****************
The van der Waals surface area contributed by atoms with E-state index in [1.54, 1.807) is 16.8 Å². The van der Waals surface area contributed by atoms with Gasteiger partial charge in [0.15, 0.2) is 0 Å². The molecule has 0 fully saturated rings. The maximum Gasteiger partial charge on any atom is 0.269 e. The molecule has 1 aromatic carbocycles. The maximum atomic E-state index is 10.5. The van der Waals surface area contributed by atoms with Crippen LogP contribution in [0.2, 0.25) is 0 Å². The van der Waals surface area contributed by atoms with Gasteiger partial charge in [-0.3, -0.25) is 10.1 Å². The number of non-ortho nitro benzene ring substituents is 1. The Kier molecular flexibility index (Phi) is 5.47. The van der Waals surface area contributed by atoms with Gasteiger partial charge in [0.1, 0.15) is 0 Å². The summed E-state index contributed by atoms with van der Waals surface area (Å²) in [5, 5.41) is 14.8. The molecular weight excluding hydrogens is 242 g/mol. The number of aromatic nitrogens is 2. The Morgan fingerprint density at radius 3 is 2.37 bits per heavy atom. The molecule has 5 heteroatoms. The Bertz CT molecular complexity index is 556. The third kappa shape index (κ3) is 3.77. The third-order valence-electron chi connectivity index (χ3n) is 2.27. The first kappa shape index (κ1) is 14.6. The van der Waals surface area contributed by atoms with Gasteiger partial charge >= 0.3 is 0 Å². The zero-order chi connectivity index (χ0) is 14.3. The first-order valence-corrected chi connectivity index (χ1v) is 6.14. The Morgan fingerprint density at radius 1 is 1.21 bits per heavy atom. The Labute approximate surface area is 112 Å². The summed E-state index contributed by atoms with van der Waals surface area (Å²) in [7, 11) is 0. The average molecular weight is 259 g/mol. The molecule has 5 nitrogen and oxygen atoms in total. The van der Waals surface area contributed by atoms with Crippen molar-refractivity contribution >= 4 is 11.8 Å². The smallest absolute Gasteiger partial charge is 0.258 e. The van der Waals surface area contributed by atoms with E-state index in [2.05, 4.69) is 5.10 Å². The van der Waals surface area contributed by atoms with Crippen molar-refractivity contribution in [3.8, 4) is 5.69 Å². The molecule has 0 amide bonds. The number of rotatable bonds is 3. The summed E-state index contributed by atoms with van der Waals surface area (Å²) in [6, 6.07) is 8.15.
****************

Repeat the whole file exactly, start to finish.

The van der Waals surface area contributed by atoms with E-state index in [1.54, 1.807) is 16.8 Å². The van der Waals surface area contributed by atoms with Gasteiger partial charge in [0.15, 0.2) is 0 Å². The molecule has 0 fully saturated rings. The maximum Gasteiger partial charge on any atom is 0.269 e. The molecule has 1 aromatic carbocycles. The maximum atomic E-state index is 10.5. The van der Waals surface area contributed by atoms with Crippen LogP contribution in [0.2, 0.25) is 0 Å². The van der Waals surface area contributed by atoms with Gasteiger partial charge in [-0.3, -0.25) is 10.1 Å². The number of non-ortho nitro benzene ring substituents is 1. The Kier molecular flexibility index (Phi) is 5.47. The van der Waals surface area contributed by atoms with Gasteiger partial charge in [0.1, 0.15) is 0 Å². The summed E-state index contributed by atoms with van der Waals surface area (Å²) in [5, 5.41) is 14.8. The molecular weight excluding hydrogens is 242 g/mol. The number of aromatic nitrogens is 2. The Morgan fingerprint density at radius 3 is 2.37 bits per heavy atom. The molecule has 5 heteroatoms. The Bertz CT molecular complexity index is 556. The third kappa shape index (κ3) is 3.77. The third-order valence-electron chi connectivity index (χ3n) is 2.27. The first kappa shape index (κ1) is 14.6. The van der Waals surface area contributed by atoms with Gasteiger partial charge >= 0.3 is 0 Å². The zero-order chi connectivity index (χ0) is 14.3. The first-order valence-corrected chi connectivity index (χ1v) is 6.14. The Morgan fingerprint density at radius 1 is 1.21 bits per heavy atom. The Labute approximate surface area is 112 Å². The summed E-state index contributed by atoms with van der Waals surface area (Å²) in [7, 11) is 0. The average molecular weight is 259 g/mol. The molecule has 5 nitrogen and oxygen atoms in total. The van der Waals surface area contributed by atoms with Crippen molar-refractivity contribution >= 4 is 11.8 Å². The smallest absolute Gasteiger partial charge is 0.258 e. The van der Waals surface area contributed by atoms with E-state index in [2.05, 4.69) is 5.10 Å². The van der Waals surface area contributed by atoms with Crippen molar-refractivity contribution in [3.8, 4) is 5.69 Å². The molecule has 0 amide bonds. The number of rotatable bonds is 3. The summed E-state index contributed by atoms with van der Waals surface area (Å²) in [6, 6.07) is 8.15.